“hair pulling“ (wt) dissects questions around an individual as well as collective Black, possibly queer pattern of behavior; hair pulling/hair thinking/hair thinking. As an everlasting political issue, a source of knowledge and a learning site for Black history(s), for ways of taking care of oneself and others, Afrohaar becomes the starting point of this process. In doing so, this sometimes takes into account the physicality of the process: When do I pull knots out of my hair? Why do we pull knots out of our hair? What happens mentally, physically, hair-wise in the process? How does the process correlate with racism-based stress? What does hair pulling sound like? Why does my upper body usually lean to the left during pulling? What can we learn about pulling, searching, parrying, waxing, and the power of our fingers? „hair pulling“ plants the hair aspect in the context of a practice developed based on my choreographic research process on blackness and being adopted; roots (past), present (body) and future (hair) structure different performative and somatic approaches that flow into each other according to the afrofuturist principle and are mutually dependent.

↪ BIOGRAPHY: Virginnia Krämer aka Ogechi 

Nora Amin

The Migrant Dance”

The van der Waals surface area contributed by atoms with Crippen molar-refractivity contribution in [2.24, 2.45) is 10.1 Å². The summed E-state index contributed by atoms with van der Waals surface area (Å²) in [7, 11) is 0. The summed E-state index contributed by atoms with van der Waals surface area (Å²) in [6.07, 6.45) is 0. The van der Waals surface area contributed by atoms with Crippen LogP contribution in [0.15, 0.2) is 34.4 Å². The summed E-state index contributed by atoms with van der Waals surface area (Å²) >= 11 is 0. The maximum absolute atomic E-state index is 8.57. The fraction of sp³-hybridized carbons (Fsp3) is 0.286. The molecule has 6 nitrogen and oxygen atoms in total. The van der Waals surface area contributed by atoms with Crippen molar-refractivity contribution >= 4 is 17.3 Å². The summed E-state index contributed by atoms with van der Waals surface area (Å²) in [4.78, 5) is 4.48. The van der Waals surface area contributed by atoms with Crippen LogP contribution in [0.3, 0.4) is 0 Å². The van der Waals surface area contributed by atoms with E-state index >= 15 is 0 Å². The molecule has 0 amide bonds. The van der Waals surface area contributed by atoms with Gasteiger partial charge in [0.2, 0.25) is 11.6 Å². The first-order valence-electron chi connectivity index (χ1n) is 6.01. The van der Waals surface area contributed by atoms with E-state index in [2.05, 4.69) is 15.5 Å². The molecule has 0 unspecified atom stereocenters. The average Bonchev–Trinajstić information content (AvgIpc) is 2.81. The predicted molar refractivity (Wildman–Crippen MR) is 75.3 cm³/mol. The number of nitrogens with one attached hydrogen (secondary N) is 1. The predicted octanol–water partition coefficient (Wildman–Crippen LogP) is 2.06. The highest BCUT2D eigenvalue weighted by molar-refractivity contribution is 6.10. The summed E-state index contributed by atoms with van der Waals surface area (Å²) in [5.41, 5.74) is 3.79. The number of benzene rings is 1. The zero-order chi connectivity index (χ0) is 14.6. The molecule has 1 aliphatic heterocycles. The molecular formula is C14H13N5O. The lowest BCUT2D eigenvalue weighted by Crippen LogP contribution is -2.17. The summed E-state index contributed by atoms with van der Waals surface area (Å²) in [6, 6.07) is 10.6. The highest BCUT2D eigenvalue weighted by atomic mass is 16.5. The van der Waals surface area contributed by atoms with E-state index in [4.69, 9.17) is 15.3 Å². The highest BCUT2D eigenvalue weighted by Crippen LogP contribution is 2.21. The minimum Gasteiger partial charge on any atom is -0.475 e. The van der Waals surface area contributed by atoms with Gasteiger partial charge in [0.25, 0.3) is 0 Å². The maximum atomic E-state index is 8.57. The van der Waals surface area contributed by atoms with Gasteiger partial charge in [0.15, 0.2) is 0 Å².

The project of the residency aims to invite communities of women* with a history/experience of migration or displacement to find collaborative embodied spaces where dance can become an encounter of mutual empowerment and the celebration of the self. Based on my own choreographic and feminist approach to Baladi dance (known as “bellydance” in the western context) I will examine the possibility of transforming the encounter into a more structured/choreographed practice where the training becomes almost like a performance for the group and by the group. Accompaning question will be: How can Baladi dance be decolonised through an embodied feminist approach? And what choreographies can emerge from acknowledging the traumatic experiences of the migrant body and of trans-generational wounds? The residency will culminate with a dance video that reaches out to a wider spectatorship, sharing a community dance (based on elements of my choreographic style of Baladi dance) as a form of embodied healing choreography. Which also raises the question what happens to community dance when brought into a frame of digital performance? The residency would be a space for exploration, embodied research and development of a choreographic language that transforms Baladi dance while also healing and celebrating the un-staged and stigmatised dancing bodies.